China has issued the most detailed defense yet of its policies in the Xinjiang region. Beijing says the region's Uighurs are being taught how to assimilate, while some see echoes of earlier re-education programs.
In the face of increased international criticism, a senior government figure in a rare interview on Tuesday defended Beijing's detention policies in the troubled western province of Xinjiang.
Shohrat Zakir, the No. 2 party official and most senior ethnic Uighur in Xinjiang, told state-run Xinhua News Agency that "vocational training" was being used "to the greatest extent" in the Xinjiang region to ensure militant activities are "eliminated before they occur."
This comes only weeks after the regional authority admitted the existence of the camps and last week retrospectively changed the law pertaining to detention without trial to legalize its mass incarceration programs.
Beijing has clamped down in the region with heightened police powers it says are needed to root out Islamic extremism and separatism and clamp down on the periodic unrest between Uighurs and members of the ethnic Han Chinese majority.
China's re-education camp policy
"Trainees" have signed "education agreements" to receive "concentrated training" and undergo "live-in study," Zakir said, adding that "trainees" were immersed in athletic and cultural activities. "While they were previously mired in poverty, such training put them on the path toward a modern life and makes them confident about the future," he added. The "vocational training centers" were designed to "educate and transform" people influenced by extremism.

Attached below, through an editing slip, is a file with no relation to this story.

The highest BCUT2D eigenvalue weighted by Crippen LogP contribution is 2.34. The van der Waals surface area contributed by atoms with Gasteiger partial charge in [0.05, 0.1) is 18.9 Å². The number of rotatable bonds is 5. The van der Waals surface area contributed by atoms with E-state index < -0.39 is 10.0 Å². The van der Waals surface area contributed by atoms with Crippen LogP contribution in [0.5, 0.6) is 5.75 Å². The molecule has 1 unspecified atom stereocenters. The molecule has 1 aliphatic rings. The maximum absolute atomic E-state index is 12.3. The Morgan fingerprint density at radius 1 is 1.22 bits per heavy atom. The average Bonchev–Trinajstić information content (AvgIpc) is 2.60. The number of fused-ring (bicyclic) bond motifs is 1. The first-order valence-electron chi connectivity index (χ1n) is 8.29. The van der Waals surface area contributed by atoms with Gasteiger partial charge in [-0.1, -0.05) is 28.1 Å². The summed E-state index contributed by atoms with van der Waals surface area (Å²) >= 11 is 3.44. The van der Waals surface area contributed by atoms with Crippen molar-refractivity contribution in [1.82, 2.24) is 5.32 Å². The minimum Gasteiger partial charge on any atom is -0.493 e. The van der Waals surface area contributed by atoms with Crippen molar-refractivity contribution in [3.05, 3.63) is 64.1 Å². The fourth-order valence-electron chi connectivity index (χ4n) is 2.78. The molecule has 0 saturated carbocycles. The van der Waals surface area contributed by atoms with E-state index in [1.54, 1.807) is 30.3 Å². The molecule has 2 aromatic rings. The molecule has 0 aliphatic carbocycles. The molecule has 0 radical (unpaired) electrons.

The official did not say how many people were being held in the centers. Estimates cited by a United Nations panel are that up to 1 million ethnic Uighurs and other mostly Muslim Turkic minorities are being held.
Human rights groups and former inmates have said conditions in the camps are poor, with incarceration for transgressions such as wearing long beards and face veils or sharing Islamic holiday greetings on social media.
Many former detainees have said they received no vocational training.
The reports have prompted the US to consider sanctions against officials and companies linked to allegations of human rights abuses. The new UN human rights chief, Michelle Bachelet, said in September that monitors should be allowed into the region.
China rejects the accusations of mistreatment and initially denied the existence of the facilities, but it has changed its stance as satellite imagery and released government documents made that position impossible to maintain.
An editorial in the nationalist tabloid The Global Times warned foreign governments on Tuesday "not to meddle" in Xinjiang's affairs. "Obviously vocational education is a periodic and temporary plan aimed at eradicating extremism," it said, adding that criticism was "just messing up the whole thing and creating a narrative against China."
jbh/msh (Reuters, AFP, AP)